Unless I can think of anything else to say on this topic, this post will conclude my series on The Path Toward Healing.
In my previous post, I talked about turning my gaze away from the woundings of the past as I walked away from institutional forms of church, and how, as I began to take note of my new surroundings, if you will, I found a new sense of community among other disenfranchised believers. As I kept looking forward rather than backward, I also began to see new opportunities to be “salt and light” in the world–opportunities I never would have seen when I still viewed things through the lens of institutional Christianity. As that lens came off, my outlook toward ministry and mission also began to change. I’ve written many blog posts about these changing mindsets, but let me summarize a couple of key things that I came to realize during this time (and each one builds on the others):
- Jesus is the Savior, not me. This might sound obvious enough, but it’s amazing how many Christians live like it’s the other way around–like it’s our job to save the world. It’s not. That’s Jesus’ job; we’re just here to help. This helped me realize that I could show the love of Christ to someone without always trying to convert them.
- I can serve and minister to people in many ways without preaching at them or carrying an agenda of conversion. This ties into the previous point; being released of the obligation to try and talk people into salvation, I was able to see just how many things I do on a regular basis that can be a blessing to others and serve kingdom purposes without wearing the cloak of religion.
- Ministry is a lifestyle, not an occupation. The mission of Christ can be (and should be) integrated into our everyday lives, and there are a lot more spiritually significant actions we can take besides simply praying and preaching.
All of these things taken together have totally revamped my view of mission and ministry. I no longer do “church as usual,” but I still consider myself a minister. I’ve just come to see ministry itself as a much more organic practice, and therefore I see a lot more places to minister outside the walls of institutional church than I used to find within them. Having my eyes opened in this way actually had a lot to do with why our family made the decision to relocate to a city that had a strong artistic community. Being creative ourselves, we wanted to be in a place where that creativity could be nurtured while also serving kingdom purposes.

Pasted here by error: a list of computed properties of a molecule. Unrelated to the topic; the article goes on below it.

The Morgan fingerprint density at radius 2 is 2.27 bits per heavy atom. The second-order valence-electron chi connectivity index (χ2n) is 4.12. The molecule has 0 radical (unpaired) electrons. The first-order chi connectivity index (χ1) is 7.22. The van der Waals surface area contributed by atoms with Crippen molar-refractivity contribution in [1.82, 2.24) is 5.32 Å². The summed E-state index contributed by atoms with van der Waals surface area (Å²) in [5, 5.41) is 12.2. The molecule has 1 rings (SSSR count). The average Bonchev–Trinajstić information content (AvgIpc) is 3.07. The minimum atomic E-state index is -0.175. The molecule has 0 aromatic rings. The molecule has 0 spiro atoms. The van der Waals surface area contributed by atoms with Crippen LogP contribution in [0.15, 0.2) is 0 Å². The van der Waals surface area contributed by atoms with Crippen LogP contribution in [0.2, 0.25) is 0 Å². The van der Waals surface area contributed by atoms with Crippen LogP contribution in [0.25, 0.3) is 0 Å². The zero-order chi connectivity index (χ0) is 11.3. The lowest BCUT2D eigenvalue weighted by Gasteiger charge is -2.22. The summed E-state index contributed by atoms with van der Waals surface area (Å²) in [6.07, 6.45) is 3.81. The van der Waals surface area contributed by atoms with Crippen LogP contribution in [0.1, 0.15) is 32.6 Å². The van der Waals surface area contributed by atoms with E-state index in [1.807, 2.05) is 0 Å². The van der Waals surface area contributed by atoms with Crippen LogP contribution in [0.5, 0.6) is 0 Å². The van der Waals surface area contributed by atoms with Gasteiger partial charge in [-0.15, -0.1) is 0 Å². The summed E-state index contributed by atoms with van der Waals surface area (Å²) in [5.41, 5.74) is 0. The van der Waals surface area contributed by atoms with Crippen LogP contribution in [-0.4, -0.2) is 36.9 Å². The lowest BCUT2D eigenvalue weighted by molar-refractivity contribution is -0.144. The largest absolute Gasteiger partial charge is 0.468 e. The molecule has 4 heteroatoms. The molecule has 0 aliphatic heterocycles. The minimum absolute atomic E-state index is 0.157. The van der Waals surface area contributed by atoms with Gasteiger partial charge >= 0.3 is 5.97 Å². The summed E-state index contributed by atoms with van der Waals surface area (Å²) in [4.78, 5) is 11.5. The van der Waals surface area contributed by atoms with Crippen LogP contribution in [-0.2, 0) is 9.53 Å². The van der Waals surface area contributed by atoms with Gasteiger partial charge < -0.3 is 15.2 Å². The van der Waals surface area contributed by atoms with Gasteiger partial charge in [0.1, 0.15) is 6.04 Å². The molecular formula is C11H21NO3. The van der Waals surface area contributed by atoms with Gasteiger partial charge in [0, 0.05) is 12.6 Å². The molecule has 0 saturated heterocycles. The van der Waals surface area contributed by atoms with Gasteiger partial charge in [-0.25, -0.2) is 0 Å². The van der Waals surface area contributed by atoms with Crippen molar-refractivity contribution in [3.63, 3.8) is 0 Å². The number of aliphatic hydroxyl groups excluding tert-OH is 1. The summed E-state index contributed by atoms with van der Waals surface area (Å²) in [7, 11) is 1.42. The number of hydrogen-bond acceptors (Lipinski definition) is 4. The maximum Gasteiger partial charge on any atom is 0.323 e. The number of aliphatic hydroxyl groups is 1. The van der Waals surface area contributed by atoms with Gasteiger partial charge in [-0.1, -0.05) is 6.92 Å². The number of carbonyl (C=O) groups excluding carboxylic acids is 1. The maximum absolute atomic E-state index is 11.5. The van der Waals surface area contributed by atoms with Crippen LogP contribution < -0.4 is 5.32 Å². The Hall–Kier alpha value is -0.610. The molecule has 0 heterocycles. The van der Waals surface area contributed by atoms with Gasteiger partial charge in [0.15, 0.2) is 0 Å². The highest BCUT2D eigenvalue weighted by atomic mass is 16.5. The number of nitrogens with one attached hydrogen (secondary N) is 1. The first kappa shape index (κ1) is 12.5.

Let me give some examples of what this has been looking like “on the ground”:
- As I have embedded myself in the local music scene here as a blogger, numerous times I’ve gotten reports back from musicians who were ready to quit until they read something encouraging I had written about them. In interacting with many of these people, I’ve also had the chance to encourage them directly in face to face conversations. This is essentially what I used to do in the role of “pastor”–it’s just that the religious backdrop has been removed.
- By spending time among non-believing artists who have actually been alienated by Christians, The Wild One and I have seen a softening of their hearts as they see us model a different attitude. It surprises us how much they care about our opinion sometimes. This is a connection that we could never have made in simply trying to get these people to “come to our church.”
- As I’ve begun performing music, I’ve seen people’s attention arrested, and watched them respond in much the same way that I used to see it while leading worship in church. I can sense the same unction, or anointing, and I believe it is God’s spirit stirring hearts, even though the lyrics I’m singing aren’t overtly “Christian.”
What does this all mean? Essentially, as I’ve continued on this path toward healing, I see myself less and less as an exile from the community I once held dear, and I see myself more and more as someone standing on the edge of a wide open harvest field. I am now spending less time thinking about the opportunities I no longer have in the church, and more time thinking about the opportunities I have in front of me to make a real difference.
Is it lonely? Yes. Do I miss the camaraderie? Sometimes–although I miss far less the stagnation and religiosity that so often accompanied that camaraderie. But I also believe that for all my journeying, I’m still in a temporary place, and for all the other believers who have found themselves outside the walls, I can’t help but feel that God has a plan for us all. I think that ultimately a common desire for authenticity will eventually result in fresh expressions of both community and mission beyond what we’ve seen so far. I look forward to that day.